A Theologically Inspired graffito has it that "God is alive--but He just doesn't want to get involved." One man trying to change all that is Edward Keating, a controversial convert to Catholicism, from Menlo Park, California. As publisher of Ramparts magazine, an acid-etched monthly of liberal Roman Catholic discussion and sometimes accusation, Keating has been creating the biggest anti-establishment furor within the Church Triumphant since Martin Luther nailed his 95 theses on the church door at Wittenberg. An admitted bishopbaiter, Keating maintains, "I love the Church, the Mystical Body of Christ. But I see grievous faults being committed by members of the Church's corporate structure." With a half-million-dollar investment and what one critic called the gift of "a capacity for moral outrage," Keating has been cheerily hacking away at the administrative superstructure of the Church ever since. When not engaged in battles over Church affairs, Keating finds plenty to keep him occupied in the secular world. Ramparts' recent exposé of the CIA's use of a Michigan State University project in Vietnam as a cover for its agents caused a nationwide flap. In a run for Congress, Keating lost the state primary last May by an eyelash, polling 47 percent of the vote. "But I'm in politics to stay," vows the dapper liberal. His chief aim, however, is to remain a gadfly to the Church--in which capacity he has lashed out at Pope Paul, calling him a dangerous combination of cool diplomacy and icy intellectualism; at the "computer mentality" of the Curia; and at what he calls "the scandal of silence" that has kept the Church mute on today's flaming social issue of civil rights. Keating claims no desire to bring others into the Catholic fold: "If I have a mission," he says, "it is to convert Catholics to Christianity."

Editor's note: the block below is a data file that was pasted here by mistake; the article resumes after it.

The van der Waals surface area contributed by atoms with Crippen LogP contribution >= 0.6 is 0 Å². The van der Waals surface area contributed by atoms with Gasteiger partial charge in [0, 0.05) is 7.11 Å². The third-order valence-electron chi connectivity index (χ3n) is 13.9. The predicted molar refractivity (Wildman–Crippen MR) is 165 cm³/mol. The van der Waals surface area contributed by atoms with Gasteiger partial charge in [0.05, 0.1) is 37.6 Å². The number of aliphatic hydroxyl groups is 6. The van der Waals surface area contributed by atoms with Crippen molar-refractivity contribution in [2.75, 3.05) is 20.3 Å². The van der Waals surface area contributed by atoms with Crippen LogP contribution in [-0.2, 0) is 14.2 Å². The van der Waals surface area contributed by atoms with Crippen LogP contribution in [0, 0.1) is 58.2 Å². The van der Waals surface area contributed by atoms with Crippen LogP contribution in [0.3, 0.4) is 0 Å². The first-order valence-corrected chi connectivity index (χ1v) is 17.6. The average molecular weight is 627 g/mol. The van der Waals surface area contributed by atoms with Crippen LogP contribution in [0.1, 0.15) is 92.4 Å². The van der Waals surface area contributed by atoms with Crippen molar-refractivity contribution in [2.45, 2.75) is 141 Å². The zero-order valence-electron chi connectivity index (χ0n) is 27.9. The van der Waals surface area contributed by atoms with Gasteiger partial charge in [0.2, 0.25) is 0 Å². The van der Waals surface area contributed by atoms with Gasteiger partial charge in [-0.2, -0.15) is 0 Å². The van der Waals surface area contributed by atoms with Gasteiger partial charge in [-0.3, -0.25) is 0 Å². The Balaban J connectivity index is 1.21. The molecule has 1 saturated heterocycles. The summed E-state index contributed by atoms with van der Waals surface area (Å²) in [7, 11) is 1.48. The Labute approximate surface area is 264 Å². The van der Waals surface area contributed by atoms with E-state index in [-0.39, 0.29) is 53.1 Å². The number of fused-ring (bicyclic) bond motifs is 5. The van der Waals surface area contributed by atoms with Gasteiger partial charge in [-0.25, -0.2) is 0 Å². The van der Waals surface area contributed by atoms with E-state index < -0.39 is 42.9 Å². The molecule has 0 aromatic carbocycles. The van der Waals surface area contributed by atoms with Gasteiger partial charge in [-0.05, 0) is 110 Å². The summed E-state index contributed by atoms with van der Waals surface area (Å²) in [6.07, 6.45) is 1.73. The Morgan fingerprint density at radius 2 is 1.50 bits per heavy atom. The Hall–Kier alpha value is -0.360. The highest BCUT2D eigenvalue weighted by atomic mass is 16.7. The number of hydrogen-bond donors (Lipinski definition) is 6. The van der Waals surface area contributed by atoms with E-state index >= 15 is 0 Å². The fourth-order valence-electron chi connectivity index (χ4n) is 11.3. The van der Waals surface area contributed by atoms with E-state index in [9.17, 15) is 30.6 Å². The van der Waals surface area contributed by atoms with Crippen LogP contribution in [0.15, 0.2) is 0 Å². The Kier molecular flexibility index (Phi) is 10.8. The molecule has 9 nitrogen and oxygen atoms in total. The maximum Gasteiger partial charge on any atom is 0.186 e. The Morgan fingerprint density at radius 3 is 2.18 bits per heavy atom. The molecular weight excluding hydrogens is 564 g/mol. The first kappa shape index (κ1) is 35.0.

Boy... Talk about your insecurity. And that's her Husband!Simon says hands on head. Simon says hands on hips. Simon says hands on shoulders- I lead you on. I let you make love to me. It's nothing but fun for you! ! Fun! Fun! Fun! But what about me? are you going to see me in the city? huh? huh? Marvin! Shame!That's the last time I hire college students for bus-boys.